The Ant that Wasn’t (Aphantochilus rogersi)

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Aphantochilus rogersi (left) with prey

The most astounding arthropod I found in Ecuador last month wasn’t an ant, believe it or not, although it looks just like one from a few feet away.

Aphantochilus is a crab spider slightly over a centimeter long.  The species isn’t exactly uncommon in the Neotropics- in fact, Aphantochilus has appeared previously on Myrmecos. Rather, it is spectacular for its color, size, shape, texture, and movement. Aphantochilus is a convincing stand-in for Cephalotes atratus, the giant turtle ant, and every time I see one lurking about the margins of a turtle ant trail I do a double take and gleefully pass the next half hour watching it work.

Last month’s encounter was the first time I had a camera handy. Thus, some photographs to share with you folks.

A quiet moment

Although it may seem that the spider uses its impressive camouflage to fool its prey, I am not convinced.

The vision of most ants is rather rudimentary, enough that I think it unlikely such remarkable visual mimicry would yield enough of a payoff to be worthwhile. Ants perceive their environment predominately in a chemical medium. Instead, I suspect the spider intends to fool other visual predators- birds, maybe- that would normally pass up acidic chitinous ants but would happily take a spider. For more detailed explorations of the topic, see here and here.

Which is the spider, and which is the ant?

photo details
Canon EF 100mm f/2.8 macro lens & 12mm extension tube on a Canon EOS 7D
ISO 200, f/16, 1/250 sec. Indirect strobe bounced off white paper

33 thoughts on “The Ant that Wasn’t (Aphantochilus rogersi)”

  1. Amazing degree of mimicry, and I would agree that it serves to fool predators rather than their prey. I could see strong selective pressure for strong resembling the ants, as even the slightest difference could surely be detectable by keen-sighted birds.

  2. Wow. I am glad you had a camera handy.

    It’s been a while since I’ve said it, but thank you for your talent and the work you have put into your craft. I am envious beyond words–the worst part is, I know full well that it’s not my camera that is insufficient, but what’s behind it.

  3. Absolutely spectacular, Alex! What a cool critter; I had no idea there were Thomisid spiders that mimicked ants (had seen pics of Salticids). Is there any evidence for chemical mimicry by the spiders? Is there any reason for the ants to tolerate the spiders’ presence if they can detect them?

  4. Wonderful pictures!

    Although I can’t help but offer an alternative perspective on the mimciry. The idea that ants don’t have great vision might be true generally, but Cephalotes have amazing vision. All the better to identify potential threats so that they can engage their impressive array of non-agressive defenses (e.g. folding in appendages to leave only an armored shell, sliding under bark, jumping and gliding, etc.). If this predator looked less like an ant, I would guarantee that the target Cephalotes would initiate some defensive response before it even got close, reducing success. I have seen a number of Cephalotes species identify and avoid non-mimetic spiders. The fun thing is that these ideas are testable for someone willing to go looking for a lot of these spiders.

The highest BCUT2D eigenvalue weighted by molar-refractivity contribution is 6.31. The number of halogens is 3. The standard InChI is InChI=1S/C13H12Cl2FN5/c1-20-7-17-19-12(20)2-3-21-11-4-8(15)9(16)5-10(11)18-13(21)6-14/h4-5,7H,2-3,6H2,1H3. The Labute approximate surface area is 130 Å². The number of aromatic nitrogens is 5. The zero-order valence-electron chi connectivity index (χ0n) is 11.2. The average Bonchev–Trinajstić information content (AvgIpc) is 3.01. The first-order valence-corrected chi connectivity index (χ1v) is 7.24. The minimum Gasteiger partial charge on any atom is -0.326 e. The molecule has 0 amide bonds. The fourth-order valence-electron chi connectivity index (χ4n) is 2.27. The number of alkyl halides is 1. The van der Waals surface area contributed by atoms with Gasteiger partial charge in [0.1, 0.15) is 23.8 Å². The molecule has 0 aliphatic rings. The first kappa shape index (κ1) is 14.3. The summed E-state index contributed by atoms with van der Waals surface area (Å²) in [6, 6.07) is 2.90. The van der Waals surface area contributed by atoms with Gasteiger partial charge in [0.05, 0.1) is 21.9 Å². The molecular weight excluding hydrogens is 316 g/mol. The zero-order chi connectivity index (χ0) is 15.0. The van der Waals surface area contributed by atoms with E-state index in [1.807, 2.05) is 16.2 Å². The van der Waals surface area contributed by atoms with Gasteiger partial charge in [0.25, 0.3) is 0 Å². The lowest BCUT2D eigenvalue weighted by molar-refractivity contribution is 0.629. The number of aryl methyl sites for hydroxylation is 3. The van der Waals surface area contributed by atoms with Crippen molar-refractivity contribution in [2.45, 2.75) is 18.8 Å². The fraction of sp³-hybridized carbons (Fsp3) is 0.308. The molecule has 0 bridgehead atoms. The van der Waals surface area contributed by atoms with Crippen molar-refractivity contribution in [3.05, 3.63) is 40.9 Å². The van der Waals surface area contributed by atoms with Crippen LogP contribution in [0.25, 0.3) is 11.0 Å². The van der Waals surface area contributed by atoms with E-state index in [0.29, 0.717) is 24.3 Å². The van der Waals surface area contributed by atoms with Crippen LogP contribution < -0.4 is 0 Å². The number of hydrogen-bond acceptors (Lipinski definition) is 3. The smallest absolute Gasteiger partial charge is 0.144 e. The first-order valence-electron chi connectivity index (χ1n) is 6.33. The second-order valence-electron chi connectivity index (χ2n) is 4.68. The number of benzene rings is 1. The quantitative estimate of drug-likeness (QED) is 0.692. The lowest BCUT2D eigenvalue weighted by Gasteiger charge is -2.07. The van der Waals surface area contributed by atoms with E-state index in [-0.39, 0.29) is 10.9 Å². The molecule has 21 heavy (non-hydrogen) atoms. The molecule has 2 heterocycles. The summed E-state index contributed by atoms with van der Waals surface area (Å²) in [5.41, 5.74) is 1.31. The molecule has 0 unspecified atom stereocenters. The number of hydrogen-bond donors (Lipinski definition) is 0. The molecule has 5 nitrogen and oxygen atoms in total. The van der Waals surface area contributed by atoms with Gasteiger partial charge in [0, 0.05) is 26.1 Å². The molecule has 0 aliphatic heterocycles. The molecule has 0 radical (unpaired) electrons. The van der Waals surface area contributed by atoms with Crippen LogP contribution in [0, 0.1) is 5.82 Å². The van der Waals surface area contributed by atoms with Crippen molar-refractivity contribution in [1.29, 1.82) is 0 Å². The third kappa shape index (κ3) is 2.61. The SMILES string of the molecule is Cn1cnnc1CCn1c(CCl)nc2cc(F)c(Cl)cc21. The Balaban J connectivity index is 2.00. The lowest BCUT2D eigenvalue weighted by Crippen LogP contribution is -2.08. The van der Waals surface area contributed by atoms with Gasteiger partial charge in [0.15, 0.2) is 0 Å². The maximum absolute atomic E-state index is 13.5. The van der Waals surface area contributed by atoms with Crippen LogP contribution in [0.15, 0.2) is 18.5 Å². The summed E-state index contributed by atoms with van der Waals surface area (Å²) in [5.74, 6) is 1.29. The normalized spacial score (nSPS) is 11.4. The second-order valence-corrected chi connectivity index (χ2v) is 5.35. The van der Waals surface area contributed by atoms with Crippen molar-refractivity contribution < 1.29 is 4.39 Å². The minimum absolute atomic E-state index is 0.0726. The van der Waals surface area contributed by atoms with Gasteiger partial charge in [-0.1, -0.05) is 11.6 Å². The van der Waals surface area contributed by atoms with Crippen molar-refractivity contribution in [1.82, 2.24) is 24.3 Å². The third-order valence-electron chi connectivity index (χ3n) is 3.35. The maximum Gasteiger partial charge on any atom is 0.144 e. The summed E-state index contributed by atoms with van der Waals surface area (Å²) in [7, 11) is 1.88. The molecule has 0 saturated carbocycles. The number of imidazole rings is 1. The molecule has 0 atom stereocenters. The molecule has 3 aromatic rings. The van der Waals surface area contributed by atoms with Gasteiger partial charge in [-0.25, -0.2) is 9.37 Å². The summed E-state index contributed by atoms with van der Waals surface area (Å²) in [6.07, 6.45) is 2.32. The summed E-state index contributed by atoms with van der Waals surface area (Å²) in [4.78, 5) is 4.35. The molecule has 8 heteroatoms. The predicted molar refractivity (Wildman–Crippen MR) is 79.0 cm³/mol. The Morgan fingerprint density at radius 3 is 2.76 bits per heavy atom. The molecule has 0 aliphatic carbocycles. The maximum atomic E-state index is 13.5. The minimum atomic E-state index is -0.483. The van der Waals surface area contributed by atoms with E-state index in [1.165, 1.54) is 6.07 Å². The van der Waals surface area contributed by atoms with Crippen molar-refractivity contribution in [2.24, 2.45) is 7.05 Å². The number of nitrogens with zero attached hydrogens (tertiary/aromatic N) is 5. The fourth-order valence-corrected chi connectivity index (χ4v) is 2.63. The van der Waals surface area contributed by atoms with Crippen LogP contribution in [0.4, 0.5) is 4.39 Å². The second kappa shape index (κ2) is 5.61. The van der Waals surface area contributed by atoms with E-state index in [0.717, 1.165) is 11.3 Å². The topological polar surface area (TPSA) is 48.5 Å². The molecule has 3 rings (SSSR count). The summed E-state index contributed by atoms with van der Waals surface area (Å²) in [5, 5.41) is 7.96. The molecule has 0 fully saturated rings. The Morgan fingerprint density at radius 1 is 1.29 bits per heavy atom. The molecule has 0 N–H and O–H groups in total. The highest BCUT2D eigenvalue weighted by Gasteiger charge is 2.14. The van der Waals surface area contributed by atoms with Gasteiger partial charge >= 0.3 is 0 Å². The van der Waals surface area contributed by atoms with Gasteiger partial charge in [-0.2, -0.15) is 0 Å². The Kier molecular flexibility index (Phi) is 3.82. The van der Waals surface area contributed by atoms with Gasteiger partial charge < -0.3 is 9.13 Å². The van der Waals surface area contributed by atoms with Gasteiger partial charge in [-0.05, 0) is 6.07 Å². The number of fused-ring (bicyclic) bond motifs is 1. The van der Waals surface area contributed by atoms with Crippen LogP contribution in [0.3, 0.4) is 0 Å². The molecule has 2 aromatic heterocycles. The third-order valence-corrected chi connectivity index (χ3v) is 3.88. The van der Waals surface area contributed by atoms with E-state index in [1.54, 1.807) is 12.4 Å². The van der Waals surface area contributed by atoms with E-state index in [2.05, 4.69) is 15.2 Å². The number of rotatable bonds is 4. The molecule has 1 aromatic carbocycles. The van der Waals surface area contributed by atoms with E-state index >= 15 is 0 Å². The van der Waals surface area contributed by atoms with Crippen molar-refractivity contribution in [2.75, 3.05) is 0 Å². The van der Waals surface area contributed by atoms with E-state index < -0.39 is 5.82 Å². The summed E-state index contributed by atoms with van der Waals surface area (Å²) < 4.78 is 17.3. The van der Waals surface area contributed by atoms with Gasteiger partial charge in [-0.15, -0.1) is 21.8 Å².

In terms of the payoff (driving this kind of excellent mimicry), it could actually be pretty high. If you can tap into a diverse, locally abundant, non-agressive and non-chemically defended group of ants as prey, you are hitting the big-time. That is exactly what Cephalotes is in the canopy. The mimicry allows them to overcome the defenses that otherwise make Cephalotes a hard target.

    1. Oh, those are fightin’ words, Scott!

      You’ve spent a fair bit more time watching these animals than I have, though, so I’m happy to defer to your opinion. An excellent suggestion for a student project.

      1. Possible cases of aggressive mimicry are always hard to sell, but I do think this is a strong candidate and worthy of a solid test. Now to find that student…

        PS. I can’t wait for army ant week. I’ll try my hardest not to start any fights 🙂

  5. Woahhh, love this!
    I saw an ant-mimic spider in Ecuador, but I wasn’t able to get a photo before it disappeared. Still kicking myself over that one, really wanted to know what it was.

    1. That’s exactly my experience with the spider mimics, too. These photos were attempt #4 with this species during the Ecuador trip. Fortunately, it was the one time I caught one with prey.

  6. Spectacular pics! But why is C. atratus so different from other Cephalotes? Only C. alfari seems to be as spiny and long-legged as C. atratus, and all the others seem to fit the name ‘turtle ant’ better than these two.

  7. Wow, truly amazing mimicry there. Took me a while to figure out which was prey and which predator in image #1. Love image #2!

    These Aphantochilus surely do a good mimicking job. Way better than the weaver-ant-mimic crab spider – Amyciaea lineatipes(?) I see here.

  8. Thanks for the great shots !

    It’s hard to make out….Does the spider have the ant by the head-neck intersegmental membrane?

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